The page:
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The scoop on 'Wildflower Nursery (Griffey's Nursery)'

  Company Profile  
Wildflower Nursery (Griffey's Nursery)

Mailing Address:
4920 NE US 25/70 Hwy
Marshall, North Carolina 28753-7805 (United States)

Phone: (828) 656-2723

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  Feedback History and Summary  
1 positive
No neutrals
2 negatives


Positive scruff1124
Mars Hill, NC
(1 review)
April 11, 2013
I have worked for Wildflower Nursery in the past and I can honestly tell you from experience when you dig wildflowers you don't actually rape the land or destroy it. Contrary to what people think if you actually know what you're doing plants will come back every year thicker and more beautiful than to start with. I learn a valuable lesson on how to actually produce more plants in the wild. If for example, you dig lets say 25 Trillium, you wait until the plant drops it seed which, has approximately 75 to 100 seed and at least half will sprout and grow the very next year. I have been spent a lot of time in the woods and I have dug ginseng from the same mountains for the last 20+ years at least, 3 pound each year, so you be the judge if I know or not. If I was needing to order wild plants I would order from them.
Negative flowergirl454
Fall Branch, TN
(1 review)
May 15, 2007
This is not a nursery. Nurseries grow plants. This group, by its own admission on their web-site, digs plants from the wild. There's no skill, nor respect for the plants involved in this disgusting practice. Digging plants from wild populations on any scale is morally questionable, but on a commercial scale it is absolutely wrong, and in many cases illegal. Please don't support any native plant vendor that does not offer only nursery propagated plants.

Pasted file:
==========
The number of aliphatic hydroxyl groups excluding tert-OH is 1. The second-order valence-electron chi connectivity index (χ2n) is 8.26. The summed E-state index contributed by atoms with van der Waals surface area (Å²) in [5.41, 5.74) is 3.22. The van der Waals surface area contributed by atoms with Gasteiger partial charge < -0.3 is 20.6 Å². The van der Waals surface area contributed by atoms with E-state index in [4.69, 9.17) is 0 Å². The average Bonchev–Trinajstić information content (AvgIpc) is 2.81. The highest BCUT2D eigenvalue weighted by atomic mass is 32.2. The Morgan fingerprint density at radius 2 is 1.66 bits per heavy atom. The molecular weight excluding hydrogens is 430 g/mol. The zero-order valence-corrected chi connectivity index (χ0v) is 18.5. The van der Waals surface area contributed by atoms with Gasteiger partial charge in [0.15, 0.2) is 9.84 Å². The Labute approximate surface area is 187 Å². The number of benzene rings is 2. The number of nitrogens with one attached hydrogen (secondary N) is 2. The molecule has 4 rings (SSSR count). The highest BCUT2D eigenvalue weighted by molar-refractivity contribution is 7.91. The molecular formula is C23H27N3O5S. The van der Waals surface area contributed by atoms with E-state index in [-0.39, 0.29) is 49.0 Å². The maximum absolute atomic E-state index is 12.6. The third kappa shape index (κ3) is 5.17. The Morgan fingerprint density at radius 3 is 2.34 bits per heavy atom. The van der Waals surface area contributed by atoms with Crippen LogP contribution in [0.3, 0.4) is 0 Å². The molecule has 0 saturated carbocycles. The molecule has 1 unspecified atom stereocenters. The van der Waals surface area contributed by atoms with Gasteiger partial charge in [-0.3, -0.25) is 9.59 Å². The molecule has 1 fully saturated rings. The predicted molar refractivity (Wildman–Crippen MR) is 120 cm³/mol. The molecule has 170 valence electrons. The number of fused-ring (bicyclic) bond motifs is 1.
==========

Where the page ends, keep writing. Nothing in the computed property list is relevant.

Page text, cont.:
Negative GranolaGal
Asheville, NC
(1 review)
February 11, 2006
I have not dealt with this company personally, however; I am opting not to purchase from this company because of upsetting information I have read on their website. The first bit of information that caught my eye was in the "Wecome" on the home page:

"We are a licensed company specializing in native and hard to find wild native flowering plants & trees. Since 1980 we have gathered these plants from the mountainous regions of Western North Carolina. Along with the most beautiful scenery in the Southern Appalachian Mountains, it has an endless bounty of Wild Native Flowering Plants.We travel deep into the mountains and capture these plants in their natural habitat. We accept orders via, Phone, Fax and an email request form found on the order page."

What bothers me are the statements made about "gather[ing]" plants and "captur[ing] these plants in their natural habitat." The Appalachian mountains are a very sensitive ecosystem where each species depends upon the others for survival. Nothing, including plants, should ever be harvested from the wild.

I decided to look at the plant list to see what was actually being snatched for the wild. I was shocked at what I found. I will go through a few examples:

Cypripedium acaule (Pink Lady's Slipper): Pink Lady's Slippers are becoming increasing rare in their natural environment because of over-harvesting. These plants have a symbiotic relationship with certain species of pine trees, because of this they require a very specific habitat to thrive. This relationship is very hard to recreate. Because of their specific requirements, they reproduce poorly and do not grow well in wildflower gardens. Every one of these orchids that is taken from the natural landscape contributes to their disappearance in that landscape.

Trillium spp. Development and increasing deer populations have cause trillium numbers to fall. Trillium are very slow growing plants; it can take seven years for a trillium to reach flowering age. They too, require very specific requirements that are hard to recreate in a garden setting.

Tsuga canadensis (Canadian Hemlock) Hemlocks in this area are being attacked by the whooly adelgid. Many of the old trees are dying because of this pest and many of the young trees are becoming infested. When these trees are harvested and shipped around the country it has the potential to spread the adelgid to new areas, affecting new populations of hemlock trees.

No one should ever harvest anything from the wild. It is horrible practice that only contributes to ecological breakdown.

Take only pictures, leave only footprints!!

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